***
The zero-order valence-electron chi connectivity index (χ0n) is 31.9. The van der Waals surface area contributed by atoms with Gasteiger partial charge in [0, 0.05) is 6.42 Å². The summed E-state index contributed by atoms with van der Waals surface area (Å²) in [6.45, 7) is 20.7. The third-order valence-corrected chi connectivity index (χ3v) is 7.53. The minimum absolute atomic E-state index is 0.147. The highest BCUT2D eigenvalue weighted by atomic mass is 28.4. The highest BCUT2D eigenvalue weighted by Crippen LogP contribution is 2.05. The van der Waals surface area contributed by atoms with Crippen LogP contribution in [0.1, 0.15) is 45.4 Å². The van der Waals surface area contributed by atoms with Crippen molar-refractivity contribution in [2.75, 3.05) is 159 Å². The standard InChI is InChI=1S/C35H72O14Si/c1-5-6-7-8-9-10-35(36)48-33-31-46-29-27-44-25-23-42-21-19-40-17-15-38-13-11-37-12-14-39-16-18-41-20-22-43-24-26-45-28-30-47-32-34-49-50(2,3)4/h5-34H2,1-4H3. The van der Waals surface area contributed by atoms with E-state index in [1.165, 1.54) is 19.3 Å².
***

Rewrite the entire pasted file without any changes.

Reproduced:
The zero-order valence-electron chi connectivity index (χ0n) is 31.9. The van der Waals surface area contributed by atoms with Gasteiger partial charge in [0, 0.05) is 6.42 Å². The summed E-state index contributed by atoms with van der Waals surface area (Å²) in [6.45, 7) is 20.7. The third-order valence-corrected chi connectivity index (χ3v) is 7.53. The minimum absolute atomic E-state index is 0.147. The highest BCUT2D eigenvalue weighted by atomic mass is 28.4. The highest BCUT2D eigenvalue weighted by Crippen LogP contribution is 2.05. The van der Waals surface area contributed by atoms with Crippen LogP contribution in [0.1, 0.15) is 45.4 Å². The van der Waals surface area contributed by atoms with Crippen molar-refractivity contribution in [2.75, 3.05) is 159 Å². The standard InChI is InChI=1S/C35H72O14Si/c1-5-6-7-8-9-10-35(36)48-33-31-46-29-27-44-25-23-42-21-19-40-17-15-38-13-11-37-12-14-39-16-18-41-20-22-43-24-26-45-28-30-47-32-34-49-50(2,3)4/h5-34H2,1-4H3. The van der Waals surface area contributed by atoms with E-state index in [1.165, 1.54) is 19.3 Å².